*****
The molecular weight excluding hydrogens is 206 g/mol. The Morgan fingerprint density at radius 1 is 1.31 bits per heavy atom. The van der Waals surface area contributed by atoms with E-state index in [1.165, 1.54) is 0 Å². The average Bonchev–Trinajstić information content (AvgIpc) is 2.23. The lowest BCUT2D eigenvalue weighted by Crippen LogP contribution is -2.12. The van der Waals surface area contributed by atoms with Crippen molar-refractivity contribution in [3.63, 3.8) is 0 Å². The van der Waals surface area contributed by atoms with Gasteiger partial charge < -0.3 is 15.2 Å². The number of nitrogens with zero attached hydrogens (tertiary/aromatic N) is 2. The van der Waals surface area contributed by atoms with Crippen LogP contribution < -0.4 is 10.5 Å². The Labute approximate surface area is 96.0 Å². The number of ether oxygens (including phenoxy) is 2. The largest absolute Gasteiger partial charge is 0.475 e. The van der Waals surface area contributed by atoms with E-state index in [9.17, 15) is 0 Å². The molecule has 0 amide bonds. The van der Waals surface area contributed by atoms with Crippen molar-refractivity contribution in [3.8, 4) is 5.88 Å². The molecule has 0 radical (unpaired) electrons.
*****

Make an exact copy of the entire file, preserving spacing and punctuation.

The molecular weight excluding hydrogens is 206 g/mol. The Morgan fingerprint density at radius 1 is 1.31 bits per heavy atom. The van der Waals surface area contributed by atoms with E-state index in [1.165, 1.54) is 0 Å². The average Bonchev–Trinajstić information content (AvgIpc) is 2.23. The lowest BCUT2D eigenvalue weighted by Crippen LogP contribution is -2.12. The van der Waals surface area contributed by atoms with Crippen molar-refractivity contribution in [3.63, 3.8) is 0 Å². The van der Waals surface area contributed by atoms with Gasteiger partial charge < -0.3 is 15.2 Å². The number of nitrogens with zero attached hydrogens (tertiary/aromatic N) is 2. The van der Waals surface area contributed by atoms with Crippen LogP contribution < -0.4 is 10.5 Å². The Labute approximate surface area is 96.0 Å². The number of ether oxygens (including phenoxy) is 2. The largest absolute Gasteiger partial charge is 0.475 e. The van der Waals surface area contributed by atoms with E-state index in [9.17, 15) is 0 Å². The molecule has 0 amide bonds. The van der Waals surface area contributed by atoms with Crippen molar-refractivity contribution in [3.8, 4) is 5.88 Å². The molecule has 0 radical (unpaired) electrons.